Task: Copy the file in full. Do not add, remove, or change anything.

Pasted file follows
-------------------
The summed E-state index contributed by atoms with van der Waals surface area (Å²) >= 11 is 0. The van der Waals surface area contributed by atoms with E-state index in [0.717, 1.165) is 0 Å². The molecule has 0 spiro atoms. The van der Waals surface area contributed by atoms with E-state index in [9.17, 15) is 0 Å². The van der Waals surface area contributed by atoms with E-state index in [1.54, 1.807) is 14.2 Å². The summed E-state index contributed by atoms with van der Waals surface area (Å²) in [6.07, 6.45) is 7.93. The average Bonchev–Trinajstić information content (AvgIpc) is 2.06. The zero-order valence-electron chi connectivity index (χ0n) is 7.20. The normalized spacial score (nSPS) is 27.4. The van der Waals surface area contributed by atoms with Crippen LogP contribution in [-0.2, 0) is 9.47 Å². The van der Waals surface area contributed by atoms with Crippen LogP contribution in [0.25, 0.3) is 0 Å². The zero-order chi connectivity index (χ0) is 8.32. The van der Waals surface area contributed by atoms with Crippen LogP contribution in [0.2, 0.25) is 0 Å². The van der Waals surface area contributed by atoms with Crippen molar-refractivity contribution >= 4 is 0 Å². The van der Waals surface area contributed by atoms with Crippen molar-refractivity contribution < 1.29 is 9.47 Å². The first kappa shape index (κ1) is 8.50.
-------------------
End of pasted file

The summed E-state index contributed by atoms with van der Waals surface area (Å²) >= 11 is 0. The van der Waals surface area contributed by atoms with E-state index in [0.717, 1.165) is 0 Å². The molecule has 0 spiro atoms. The van der Waals surface area contributed by atoms with E-state index in [9.17, 15) is 0 Å². The van der Waals surface area contributed by atoms with E-state index in [1.54, 1.807) is 14.2 Å². The summed E-state index contributed by atoms with van der Waals surface area (Å²) in [6.07, 6.45) is 7.93. The average Bonchev–Trinajstić information content (AvgIpc) is 2.06. The zero-order valence-electron chi connectivity index (χ0n) is 7.20. The normalized spacial score (nSPS) is 27.4. The van der Waals surface area contributed by atoms with Crippen LogP contribution in [-0.2, 0) is 9.47 Å². The van der Waals surface area contributed by atoms with Crippen LogP contribution in [0.25, 0.3) is 0 Å². The zero-order chi connectivity index (χ0) is 8.32. The van der Waals surface area contributed by atoms with Crippen LogP contribution in [0.2, 0.25) is 0 Å². The van der Waals surface area contributed by atoms with Crippen molar-refractivity contribution >= 4 is 0 Å². The van der Waals surface area contributed by atoms with Crippen molar-refractivity contribution < 1.29 is 9.47 Å². The first kappa shape index (κ1) is 8.50.